Starting Marcel Proust's Prisoner.
You can imagine my disappointment with Proust after going from ‘Sodom and Gomorrah’ to ‘The Prisoner’. ‘Sodom and Gomorrah’ is divided into small sections, 2 to 10 pages, most about 5, which function like individual dreams and mostly conform to the same structure.
(The section structure goes like this: the narrator reflects on something (or else jumps straight in with someone saying something bold, to which we could imagine immediately what Marcel’s silent response – thus inviting us to partake in the narrator’s voice as if it were our own consciousness). Then there is a short brilliant exchange of social fripperies, following by observations and jokes, more concluding social palaver, then the section concludes with a 55 word plus metaphor for which Proust is justly famous: at once the concluding sentence hypnotizes us with an image, fulfils our desire for aesthetic pleasure, summarises the foregoing with a bon mot, cracks a joke, and returns to the sublime tone which is first introduced at the start of the novel series, that of the dreaming half-awake author imagining his past back into existence. It is an incredibly subtle literary device, comparable in English to the lines in Spencer’s Epithalamion where Spencer converts the pentameter into a hexameter for the final line of each stanza, but in Proust, elevated to the status of prose poetry, the final sentences of sections concludes with a Whitmanesque precision of tone and color. They are really remarkable and deserve a piece about them alone.)
Anyway, these small sections induce a deepening sense of entrancement in the reader, and though each piece invites deep reflection and comparison to other parts of the novel, the reader soon discovers that he will become completely bogged down if he stops to comprehend the waking dream that is Proustian prose, and – if he is to ever finish the novel at all – submits to the most light reading of the sections. The resulting experience is buoyant, humorous and delicate: reading Proust quickly can be compared to floating down the Mississippi with Tom Sawyer and Mark Twain, a kind of series of little heavens following one after another.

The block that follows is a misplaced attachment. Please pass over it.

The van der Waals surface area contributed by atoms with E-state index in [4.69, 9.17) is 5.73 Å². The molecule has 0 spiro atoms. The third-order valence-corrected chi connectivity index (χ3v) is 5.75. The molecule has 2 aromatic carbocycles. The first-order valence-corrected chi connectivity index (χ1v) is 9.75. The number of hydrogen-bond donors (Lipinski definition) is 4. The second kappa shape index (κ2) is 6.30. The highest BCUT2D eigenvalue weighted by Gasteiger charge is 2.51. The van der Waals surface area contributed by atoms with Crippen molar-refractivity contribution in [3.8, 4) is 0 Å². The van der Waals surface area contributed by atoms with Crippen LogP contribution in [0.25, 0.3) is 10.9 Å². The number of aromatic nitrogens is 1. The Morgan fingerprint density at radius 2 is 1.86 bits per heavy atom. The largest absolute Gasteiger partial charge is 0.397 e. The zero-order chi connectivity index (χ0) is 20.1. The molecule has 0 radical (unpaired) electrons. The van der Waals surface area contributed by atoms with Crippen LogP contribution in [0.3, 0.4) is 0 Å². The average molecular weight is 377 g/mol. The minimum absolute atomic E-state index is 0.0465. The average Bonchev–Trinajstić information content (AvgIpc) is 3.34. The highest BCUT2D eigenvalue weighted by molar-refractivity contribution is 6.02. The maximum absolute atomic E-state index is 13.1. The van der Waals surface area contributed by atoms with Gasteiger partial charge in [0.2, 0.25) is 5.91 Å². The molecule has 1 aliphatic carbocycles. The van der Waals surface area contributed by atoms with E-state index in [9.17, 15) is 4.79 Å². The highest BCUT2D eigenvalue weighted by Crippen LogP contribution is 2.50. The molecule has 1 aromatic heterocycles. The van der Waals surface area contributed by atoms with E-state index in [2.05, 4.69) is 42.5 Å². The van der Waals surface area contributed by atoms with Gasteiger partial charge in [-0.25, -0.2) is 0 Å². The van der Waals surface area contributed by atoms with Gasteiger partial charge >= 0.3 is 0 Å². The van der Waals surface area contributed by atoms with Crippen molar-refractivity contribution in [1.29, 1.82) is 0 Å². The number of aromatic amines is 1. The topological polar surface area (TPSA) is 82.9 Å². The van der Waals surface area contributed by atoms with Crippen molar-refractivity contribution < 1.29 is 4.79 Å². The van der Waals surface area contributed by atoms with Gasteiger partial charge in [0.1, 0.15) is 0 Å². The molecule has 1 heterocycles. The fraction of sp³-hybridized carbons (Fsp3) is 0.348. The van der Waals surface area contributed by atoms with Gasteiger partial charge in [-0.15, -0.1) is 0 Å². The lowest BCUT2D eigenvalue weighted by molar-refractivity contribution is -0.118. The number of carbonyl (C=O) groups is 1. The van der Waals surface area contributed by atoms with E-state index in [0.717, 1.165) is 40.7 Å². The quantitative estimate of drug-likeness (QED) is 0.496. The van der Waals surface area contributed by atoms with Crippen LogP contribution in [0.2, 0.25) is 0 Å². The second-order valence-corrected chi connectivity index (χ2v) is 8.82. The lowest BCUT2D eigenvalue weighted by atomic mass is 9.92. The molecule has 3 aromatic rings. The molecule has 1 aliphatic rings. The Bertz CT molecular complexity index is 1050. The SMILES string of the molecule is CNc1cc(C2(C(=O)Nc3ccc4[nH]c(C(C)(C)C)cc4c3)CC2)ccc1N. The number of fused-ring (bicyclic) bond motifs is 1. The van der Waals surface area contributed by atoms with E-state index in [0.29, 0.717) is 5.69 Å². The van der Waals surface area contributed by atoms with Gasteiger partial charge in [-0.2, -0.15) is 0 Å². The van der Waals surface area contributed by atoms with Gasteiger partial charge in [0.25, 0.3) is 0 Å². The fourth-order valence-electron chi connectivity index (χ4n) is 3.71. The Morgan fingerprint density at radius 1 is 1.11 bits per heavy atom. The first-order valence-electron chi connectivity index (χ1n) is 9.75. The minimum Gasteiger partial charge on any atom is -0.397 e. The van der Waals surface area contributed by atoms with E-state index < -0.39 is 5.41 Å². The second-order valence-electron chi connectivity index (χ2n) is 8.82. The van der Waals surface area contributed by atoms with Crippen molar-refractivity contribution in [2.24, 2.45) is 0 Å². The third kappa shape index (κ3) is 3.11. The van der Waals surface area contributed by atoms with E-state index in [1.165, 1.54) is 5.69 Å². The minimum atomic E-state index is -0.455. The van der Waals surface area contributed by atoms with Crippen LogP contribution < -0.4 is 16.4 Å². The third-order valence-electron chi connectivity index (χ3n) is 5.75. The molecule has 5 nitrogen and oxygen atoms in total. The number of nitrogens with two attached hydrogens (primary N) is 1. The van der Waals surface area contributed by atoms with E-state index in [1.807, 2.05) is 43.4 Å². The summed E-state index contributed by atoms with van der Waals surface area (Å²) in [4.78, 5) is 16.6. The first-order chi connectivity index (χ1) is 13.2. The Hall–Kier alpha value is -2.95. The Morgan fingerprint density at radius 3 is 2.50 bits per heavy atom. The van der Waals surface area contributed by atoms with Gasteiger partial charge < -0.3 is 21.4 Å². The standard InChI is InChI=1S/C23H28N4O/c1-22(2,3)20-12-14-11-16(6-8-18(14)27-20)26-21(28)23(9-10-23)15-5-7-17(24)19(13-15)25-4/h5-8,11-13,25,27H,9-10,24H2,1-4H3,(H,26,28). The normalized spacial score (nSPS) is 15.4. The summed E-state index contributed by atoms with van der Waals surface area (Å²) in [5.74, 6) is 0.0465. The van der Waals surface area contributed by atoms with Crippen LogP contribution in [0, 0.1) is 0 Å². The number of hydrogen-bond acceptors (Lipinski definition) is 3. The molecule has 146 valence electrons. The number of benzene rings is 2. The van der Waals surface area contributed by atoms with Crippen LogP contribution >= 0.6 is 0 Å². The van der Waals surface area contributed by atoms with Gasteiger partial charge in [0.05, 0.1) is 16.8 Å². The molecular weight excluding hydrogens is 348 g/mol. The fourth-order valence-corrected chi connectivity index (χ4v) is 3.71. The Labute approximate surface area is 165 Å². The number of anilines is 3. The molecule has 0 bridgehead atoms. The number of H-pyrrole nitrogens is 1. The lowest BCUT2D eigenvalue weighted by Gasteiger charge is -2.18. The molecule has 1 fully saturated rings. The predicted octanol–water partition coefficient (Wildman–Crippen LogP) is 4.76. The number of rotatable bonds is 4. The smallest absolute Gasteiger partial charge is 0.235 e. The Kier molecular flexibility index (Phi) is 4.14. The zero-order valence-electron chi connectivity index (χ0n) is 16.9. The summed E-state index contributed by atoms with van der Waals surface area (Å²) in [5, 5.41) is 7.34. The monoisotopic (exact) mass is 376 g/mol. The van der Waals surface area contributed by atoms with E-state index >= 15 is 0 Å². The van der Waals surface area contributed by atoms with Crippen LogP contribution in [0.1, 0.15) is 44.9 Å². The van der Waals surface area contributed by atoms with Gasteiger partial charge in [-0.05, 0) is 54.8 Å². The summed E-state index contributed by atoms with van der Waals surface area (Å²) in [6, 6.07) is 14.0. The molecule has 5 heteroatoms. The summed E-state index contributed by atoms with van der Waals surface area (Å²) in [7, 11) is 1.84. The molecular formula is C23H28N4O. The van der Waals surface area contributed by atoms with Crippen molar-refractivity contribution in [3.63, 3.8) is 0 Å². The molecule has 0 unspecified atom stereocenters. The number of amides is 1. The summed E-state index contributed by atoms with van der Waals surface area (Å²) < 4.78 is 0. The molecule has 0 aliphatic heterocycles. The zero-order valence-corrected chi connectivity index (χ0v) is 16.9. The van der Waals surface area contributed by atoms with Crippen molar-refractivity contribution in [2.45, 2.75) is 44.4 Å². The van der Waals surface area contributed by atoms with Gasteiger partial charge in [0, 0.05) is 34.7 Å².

Then, all of a sudden, the dream ends. Marcel asks Albertine to come back to Paris and live with him. The next novel, ‘The Prisoner’, begins, and immediately it strains all loyalty to Proust to the limits.
First up, Albertine would never be allowed to come stay with Marcel. Second, Marcel would never, never, have the funds to support her in the fashion he does. Third, and worst of all, the tone of the novel reverts to the realism of the Odette sequence in ‘Swann’s Way’, a dry, almost didactical feeding-out of facts and observations about other people’s business - mostly Albertine's - with almost none of the rich wild intimacy of Marcel’s voice in the previous novel.
Maybe Marcel means to imply he has projected his inner life onto Albertine, and has become empty. Maybe – doubtless – Proust invites comparison between Swann and Odette’s jealousy and Marcel and Albertine’s codependent relationship. Maybe Prisoner needed revision it never got, Proust dying before he could edit. Whatever, the return to reality is dull, and I quit reading Proust for the last four months after finishing the superb 'Sodom and Gomorrah'.
Writing this piece has been a way of getting my mind ready to begin reading Proust again. I hope you have enjoyed it. If you decide to go sailing in an ocean of words as large as Monsieur Proust I suggest you write your impressions of it with a similar piece of writing as the foregoing, as a kind of life-jacket to keep you afloat through the rough waters. They do get choppy.